I have often been asked how I dealt with issues or challenges as a female. I have to be honest, this question has perplexed me because if I didn’t like a situation or appreciate how I was being treated, I addressed it directly with the source. If a matter persisted, I would escalate it until it was addressed. But, this rarely happened to me, because I won’t allow myself to be in an environment that I am not comfortable in or allow someone to treat me as an inferior. We all deserve respect, and I try to give what I receive.
When I reentered the parking industry, I was the only female manager in our operation, and there were very few women working for our clients. I didn’t really think anything of it because I was accustomed to working in male-dominated environments. Parking technology was just starting to advance and because of my experience with automated enforcement, I was already familiar with integrations and interfaces.
Have I been judged or treated differently because I am woman – ABSOLUTELY! But it’s just another challenge. I enjoy when I am underestimated, it gives me the chance to prove to those critics what a mistake it was to critique someone just because of their gender.
The last decade has been a career whirlwind. I have never declined an opportunity to learn or be introduced to a new idea. When I started DIXON Resources Unlimited, the timing was right. Coming up with a company name was fun, but it was my oldest brother who added the “Unlimited”. He asked, “There’s no limit to what you will do for a customer, right?” and he was correct. Sometimes it is tough having your name in the title. Criticisms and critiques can sometimes feel personal because that’s me, that’s my name.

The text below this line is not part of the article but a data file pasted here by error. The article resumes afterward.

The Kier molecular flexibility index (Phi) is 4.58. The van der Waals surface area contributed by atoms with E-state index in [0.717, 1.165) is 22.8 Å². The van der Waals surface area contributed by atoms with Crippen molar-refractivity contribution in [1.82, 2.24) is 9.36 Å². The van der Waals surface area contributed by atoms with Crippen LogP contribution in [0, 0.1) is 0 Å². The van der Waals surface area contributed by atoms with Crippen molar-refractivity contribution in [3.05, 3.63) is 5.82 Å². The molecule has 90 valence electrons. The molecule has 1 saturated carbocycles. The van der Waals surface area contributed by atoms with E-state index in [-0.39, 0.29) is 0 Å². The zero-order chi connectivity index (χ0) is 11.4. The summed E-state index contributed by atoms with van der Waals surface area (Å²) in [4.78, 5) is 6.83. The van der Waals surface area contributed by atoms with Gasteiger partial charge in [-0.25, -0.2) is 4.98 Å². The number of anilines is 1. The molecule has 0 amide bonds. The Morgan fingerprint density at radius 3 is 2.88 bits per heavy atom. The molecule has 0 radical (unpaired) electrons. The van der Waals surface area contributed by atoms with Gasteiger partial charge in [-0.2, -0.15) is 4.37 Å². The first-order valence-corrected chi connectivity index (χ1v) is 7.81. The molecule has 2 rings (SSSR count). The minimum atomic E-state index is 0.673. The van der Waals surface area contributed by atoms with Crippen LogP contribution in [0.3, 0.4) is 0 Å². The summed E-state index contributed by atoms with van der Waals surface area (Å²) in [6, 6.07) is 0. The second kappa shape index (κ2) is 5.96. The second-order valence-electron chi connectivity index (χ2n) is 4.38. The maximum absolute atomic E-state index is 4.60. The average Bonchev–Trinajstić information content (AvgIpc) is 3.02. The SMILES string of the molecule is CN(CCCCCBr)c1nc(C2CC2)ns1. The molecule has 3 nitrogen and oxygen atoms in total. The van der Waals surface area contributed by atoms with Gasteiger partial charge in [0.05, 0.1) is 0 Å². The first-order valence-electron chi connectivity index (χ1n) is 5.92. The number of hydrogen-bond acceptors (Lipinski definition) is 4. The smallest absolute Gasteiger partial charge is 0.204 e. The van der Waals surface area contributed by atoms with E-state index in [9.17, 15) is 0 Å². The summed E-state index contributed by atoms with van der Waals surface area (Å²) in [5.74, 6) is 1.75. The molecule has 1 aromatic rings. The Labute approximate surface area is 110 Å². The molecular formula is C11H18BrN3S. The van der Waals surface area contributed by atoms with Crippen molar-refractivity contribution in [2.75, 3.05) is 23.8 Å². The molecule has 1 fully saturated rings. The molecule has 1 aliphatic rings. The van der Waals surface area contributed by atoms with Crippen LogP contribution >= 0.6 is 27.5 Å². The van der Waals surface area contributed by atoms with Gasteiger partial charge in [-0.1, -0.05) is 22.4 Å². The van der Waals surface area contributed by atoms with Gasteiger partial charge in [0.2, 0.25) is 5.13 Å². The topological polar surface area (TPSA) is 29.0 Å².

I love my job and making a difference helping our customers address their parking needs. It’s flattering being sought out by colleagues for feedback and career advice, especially those just getting started. The best lessons learned, though, are those that you gain from personal experience.
I tend to overshare my experience, but I hope that this can provide some guidance for how to deal with tough situations that someone may face during their career. I don’t want to tell someone how they should handle a problem because everyone is different, I can just tell you how I have addressed a similar challenge. I’ve learned from my mistakes because there have been plenty.
When we celebrated DIXON’s five-year anniversary, the same brother who helped name the company offered a celebratory toast that had many of our peers coming up to me afterwards telling me “that explains everything”.
I had never thought about it before, but when my brother shared that we grew up in a very competitive family and, in our household, “second place is the first loser”, it was at that moment that I had the realization that this was how I have succeeded to this point. It doesn’t matter whether I work with men, women, jerks or fools, I don’t let critics bring me down because ultimately, I will work to achieve my goals. It’s worked so far!
JULIE DIXON is President, Founder and Principle Consultant for Dixon Resources Unlimited. You can reach her at Julie@DixonResourcesUnlimited.com.